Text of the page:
The Verdict is In

Ada Louise Huxtable is one of the greatest architecture critics of our time.

Ada Louise Huxtable wrote a blistering critique of the New York Public Library’s renovation plans in the Wall Street Journal yesterday. For fans of Huxtable and critics of the plan, it is a glorious evisceration: sharp, analytic, well-grounded in the history of both the institution and the glorious building itself. The piece reminded me of Phillip Lopate’s January 2006 essay for us, which declared Huxtable our finest architecture critic. What’s remarkable about yesterday’s piece—and hopeful for all of us youngsters in our 50s, 60s, 70s, and 80s—is this truth: Lopate’s declaration still applies, seven years later. Huxtable may not write as often as she used to, but it’s hard, if not impossible, to detect any diminution of her clarity, grace and power. For those of you who missed it, Mark’s Lamster’s excellent cover story on libraries appeared in our October 2012 issue.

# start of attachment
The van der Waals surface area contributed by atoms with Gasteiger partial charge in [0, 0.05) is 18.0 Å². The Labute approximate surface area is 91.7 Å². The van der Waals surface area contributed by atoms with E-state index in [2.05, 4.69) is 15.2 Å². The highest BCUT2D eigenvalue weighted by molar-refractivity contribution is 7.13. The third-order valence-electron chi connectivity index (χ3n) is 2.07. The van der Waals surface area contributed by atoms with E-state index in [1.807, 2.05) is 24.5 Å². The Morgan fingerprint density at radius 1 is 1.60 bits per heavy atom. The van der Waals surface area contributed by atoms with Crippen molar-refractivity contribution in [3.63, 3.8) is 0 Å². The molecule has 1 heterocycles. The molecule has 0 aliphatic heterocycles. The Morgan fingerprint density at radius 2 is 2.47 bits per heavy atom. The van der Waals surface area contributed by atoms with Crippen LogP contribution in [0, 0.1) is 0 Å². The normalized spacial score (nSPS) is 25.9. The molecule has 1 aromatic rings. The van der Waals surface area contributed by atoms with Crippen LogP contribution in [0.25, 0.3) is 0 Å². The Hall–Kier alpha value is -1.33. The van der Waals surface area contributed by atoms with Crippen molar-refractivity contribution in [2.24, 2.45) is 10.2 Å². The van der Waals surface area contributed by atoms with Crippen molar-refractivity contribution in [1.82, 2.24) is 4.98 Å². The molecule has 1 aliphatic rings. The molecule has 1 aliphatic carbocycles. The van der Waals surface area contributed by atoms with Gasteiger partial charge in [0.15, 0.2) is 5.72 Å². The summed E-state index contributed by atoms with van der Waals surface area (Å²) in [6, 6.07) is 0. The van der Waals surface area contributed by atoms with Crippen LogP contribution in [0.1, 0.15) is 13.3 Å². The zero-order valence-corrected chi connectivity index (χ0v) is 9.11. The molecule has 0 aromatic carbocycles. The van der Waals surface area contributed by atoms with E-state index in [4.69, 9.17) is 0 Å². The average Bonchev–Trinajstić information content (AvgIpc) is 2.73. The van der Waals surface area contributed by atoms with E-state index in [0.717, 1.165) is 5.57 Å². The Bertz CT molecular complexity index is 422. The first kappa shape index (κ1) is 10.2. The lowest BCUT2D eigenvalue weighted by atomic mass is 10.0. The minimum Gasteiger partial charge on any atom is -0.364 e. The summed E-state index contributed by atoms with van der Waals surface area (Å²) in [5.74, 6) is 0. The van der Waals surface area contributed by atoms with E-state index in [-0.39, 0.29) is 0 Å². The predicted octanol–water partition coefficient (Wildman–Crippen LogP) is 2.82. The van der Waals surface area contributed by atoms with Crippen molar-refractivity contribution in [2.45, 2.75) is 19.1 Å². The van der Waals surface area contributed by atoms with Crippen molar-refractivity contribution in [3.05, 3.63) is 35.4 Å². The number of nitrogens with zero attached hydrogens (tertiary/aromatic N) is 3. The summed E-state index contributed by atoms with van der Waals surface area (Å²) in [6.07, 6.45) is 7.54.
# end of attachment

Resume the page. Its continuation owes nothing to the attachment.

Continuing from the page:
Categories: Arts + Culture

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